Aero Club Wellington: A Unique Community for Pilots

Aero Club Wellington hangar
Aero Club Wellington hangar
Victoria Schneps

Everybody knows the drill. When you go to buy a fancy house in Palm Beach it will have a swimming pool, a tennis court, a three (or four or 14) car garage, a beautiful lawn, a water view, lots of bathrooms and bedrooms, a gym and perhaps a putting green. Or maybe a nine-hole golf course and a stable.

Well, how about going one better and having an airplane hangar? Yes, you can be in your kitchen and on one side open up a door and two steps down there’s your garage with your car (or cars) in it. Or on the other side, open up another door, step down and you’re in your hanger with your jet or chopper. Or maybe two or three.

Yes, you can do that. It’s in Palm Beach County at Wellington, where some years ago, the founder of that town, C. Oliver Wellington, liked the idea of having his own airplane hanger right out his bedroom window with his Cessna inside. Traffic? Forget it. Here’s the truly regal way to get around. He teamed up with a few other people who owned airplanes — Guerry Strilling and Arthur Elisson — bought four hundred acres of open land suitable upon which to build a runway, and there it was.

He called it the Wellington Aero Club. It was when Ronald Reagan was president. 1983. And the town let him do it. Following all the rules, of course. Have bright rows of lights on the sides of the runway that Wellington could flip on in the cockpit as he went into his approach pattern. Have something like the remote control others use to open their garage door to get himself swallowed up into his hangar so his Piper Cub, or Comanche or Airbus could get out of the rain. And then next time when he’d be ready to go, he’d gas up (a shared on-site private gas pump) and taxi out to the 4,000-foot runway and five minutes later be climbing up through the clouds to be off to visit his cousin in Tallahassee.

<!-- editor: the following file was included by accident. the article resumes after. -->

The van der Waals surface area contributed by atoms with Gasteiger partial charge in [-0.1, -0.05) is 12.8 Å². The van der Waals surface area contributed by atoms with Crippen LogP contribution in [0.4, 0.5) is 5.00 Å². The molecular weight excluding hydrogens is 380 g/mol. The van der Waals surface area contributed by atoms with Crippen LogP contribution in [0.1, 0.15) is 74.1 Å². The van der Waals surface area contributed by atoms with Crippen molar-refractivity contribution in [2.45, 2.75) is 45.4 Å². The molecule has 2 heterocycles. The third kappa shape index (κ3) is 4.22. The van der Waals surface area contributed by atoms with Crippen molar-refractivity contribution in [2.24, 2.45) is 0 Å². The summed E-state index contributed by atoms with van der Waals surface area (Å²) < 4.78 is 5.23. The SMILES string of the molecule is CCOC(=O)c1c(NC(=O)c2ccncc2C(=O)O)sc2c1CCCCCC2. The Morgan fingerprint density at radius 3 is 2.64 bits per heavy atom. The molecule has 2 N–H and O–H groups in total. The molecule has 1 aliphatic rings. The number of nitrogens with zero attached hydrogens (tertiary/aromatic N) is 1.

When this man and his friends first opened the Aero Club, which is what they called it, they all knew who was home and who was not by the particular sound of one of the resident’s aircraft as it roared by. Oh, did I tell they all lived along one or the other side of the runway? Talk about a view.

Today the Aero Club is a bit more complicated. It’s now a whole community of people’s homes — 240 of them. And not everybody has an airplane. Some people just like watching the planes come in and out. It’s sort of like living along a golf course fairway. With the occasional whine of an airplane engine instead of a good three wood thwock to the green.

And it has a clubhouse with a dining room and kitchen, a large catering hall for residents who will reserve it for weddings or bar mitzvahs and there’s a bar and a billiard table.

The usual.

And there is a fee to park there even with that. It’s $200 an hour in the aircraft parking lot. You can afford it.

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